Senator Barbara Mikulski, a senior member of the Senate Select Committee on Intelligence, pressed home the same points during her questioning of John Brennan at his Senate confirmation hearing as CIA director in 2013:
- “I have been concerned for some time that there is a changing nature of the CIA, and that instead of it being America’s top human spy agency to make sure that we have no strategic surprises, that it has become more and more, executing paramilitary operations…I see this as mission creep. I see this as overriding the original mission of the CIA…and more a function of the Special Operations Command.”
CIA’s degraded strategic analysis capability is also well documented in Congressional post-9/11 investigations. A now declassified Top Secret report issued in February 2002 by the House and Senate intelligence oversight committees’ Joint Inquiry (JI) found that:
- “Prior to September 11, the Intelligence Community’s understanding of al-Qa’ida was hampered by insufficient analytic focus and quality, particularly in terms of strategic analysis…These analytic deficiencies seriously undercut the ability of U.S. policymakers to understand the full nature of the threat, and to make fully informed decisions.”
And a report by CIA’s Office of Inspector General (OIG), published in 2007, found that the CIA’s Counter Terrorism Center (CTC) was primarily tactical, stating:
- “…Before 9/11…the Center’s focus was primarily operational and tactical. While focusing on operations is critically important and does not necessarily mean that other elements of mission will be ignored, the Team found that this nearly exclusive focus – which resulted in many operational successes – had a negative impact on CTC’s effectiveness as a coordinator of IC counterterrorism strategy”
Also in 2007, John G. Heidenrich, a highly experienced intelligence analyst, issued a critique that couldn’t be more relevant to this paper. In The State of Strategic Intelligence: The Intelligence Community’s Neglect of Strategic Intelligence, published on CIA’s website, he announced that:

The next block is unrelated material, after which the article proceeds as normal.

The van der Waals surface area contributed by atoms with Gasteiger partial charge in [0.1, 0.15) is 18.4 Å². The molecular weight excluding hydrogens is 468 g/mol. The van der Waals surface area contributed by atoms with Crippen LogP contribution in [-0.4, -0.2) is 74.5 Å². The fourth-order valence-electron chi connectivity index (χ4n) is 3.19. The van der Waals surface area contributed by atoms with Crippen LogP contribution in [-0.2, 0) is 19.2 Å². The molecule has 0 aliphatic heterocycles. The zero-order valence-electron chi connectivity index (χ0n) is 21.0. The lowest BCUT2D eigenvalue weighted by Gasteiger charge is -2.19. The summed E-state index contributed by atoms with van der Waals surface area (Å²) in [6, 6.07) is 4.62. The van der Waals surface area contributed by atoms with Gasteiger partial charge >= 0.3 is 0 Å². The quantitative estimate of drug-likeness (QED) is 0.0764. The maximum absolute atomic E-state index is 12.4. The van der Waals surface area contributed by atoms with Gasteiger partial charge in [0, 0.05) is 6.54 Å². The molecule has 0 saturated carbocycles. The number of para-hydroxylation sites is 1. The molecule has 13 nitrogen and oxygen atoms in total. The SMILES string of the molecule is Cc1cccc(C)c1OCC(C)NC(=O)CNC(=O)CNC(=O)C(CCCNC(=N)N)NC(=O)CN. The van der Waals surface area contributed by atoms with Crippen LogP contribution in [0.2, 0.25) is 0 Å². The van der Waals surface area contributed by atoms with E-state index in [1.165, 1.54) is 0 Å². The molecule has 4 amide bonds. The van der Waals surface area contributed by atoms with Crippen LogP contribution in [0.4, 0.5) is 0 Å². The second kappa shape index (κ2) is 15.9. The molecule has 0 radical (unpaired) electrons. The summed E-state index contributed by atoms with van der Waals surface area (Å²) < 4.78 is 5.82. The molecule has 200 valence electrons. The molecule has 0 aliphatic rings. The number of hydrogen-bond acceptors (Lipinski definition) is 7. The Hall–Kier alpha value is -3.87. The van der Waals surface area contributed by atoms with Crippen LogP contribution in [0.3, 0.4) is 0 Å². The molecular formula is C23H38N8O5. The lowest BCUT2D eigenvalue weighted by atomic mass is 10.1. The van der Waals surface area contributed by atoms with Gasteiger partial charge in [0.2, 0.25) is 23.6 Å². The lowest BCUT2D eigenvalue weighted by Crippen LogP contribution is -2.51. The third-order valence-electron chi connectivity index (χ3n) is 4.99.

- “During the past decade and a half, since the Cold War, the production and use of strategic intelligence by the United States government has plunged to egregiously low levels. This decline is badly out of sync with the broader needs of the republic, fails to meet the nation’s foreign policy requirements, ill-serves the country’s many national security officials, and retards the developing prowess of its intelligence analysts.”
Of particular importance, however, is a report published in January 2010, by then Major General Michael T. Flynn, in his capacity as the intelligence czar for all intelligence in Afghanistan – the CJ-2 for the International Security Assistance Force (ISAF). His highly critical assessment of the performance of CIA and the intelligence community in the active war zone was stunning. In Fixing Intel: A Blueprint for Making Intelligence Relevant in Afghanistan, he opened by summarizing the assessment with this scathing proclamation:
- “Eight years into the war in Afghanistan, the U.S. intelligence community is only marginally relevant to the overall strategy. Having focused the overwhelming majority of its collection efforts and analytical brainpower on insurgent groups, the vast intelligence apparatus is unable to answer fundamental questions about the environment in which U.S. and allied forces operate and the people they seek to persuade. Ignorant of local economics and landowners, hazy about who the powerbrokers are and how they might be influenced, incurious about the correlations between various development projects and the levels of cooperation among villagers, and disengaged from people in the best position to find answers – whether aid workers or Afghan soldiers – U.S. intelligence officers and analysts can do little but shrug in response to high level decision-makers seeking the knowledge, analysis, and information they need to wage a successful counterinsurgency.”
Perhaps most enlightening from the perspective of this paper, are the adjectives the General used to describe the American intelligence officers about whom he is writing: “Ignorant”, “hazy”, “incurious”, and “disengaged” – these characteristics are the absolute antithesis of a professional intelligence officer and show how far US national strategic intelligence analysis capability has fallen. There can be no more serious indictment of an American intelligence agency than its irrelevance in an active war zone in which American men and women are daily paying the ultimate price.
The Emergent New Cold War:
Unfortunately, Hayden’s “ambitious, fragile, and nuclear” states are already on the move, but his timeline for problems with China has moved-up considerably. China, Russia, Iran, and North Korea and their client states now comprise a bloc pitted against the US and Europe in an emergent new cold war, which appears to be deepening on a weekly basis.
In January 2016, US European Command listed Russia as its number one security priority recommending a US military build-up in Europe, and approximately two weeks after that, Russian Prime Minister Dimitri Medvedev told the audience of the Munich Security Conference that “we have slid into a new period of cold war”. The Polish president agreed with him a few days later stating that Russia was fomenting the new cold war, and at roughly the same time, NATO Supreme Commander, American General Philip Breedlove announced that Russia poses a long-term threat to the US and its European allies.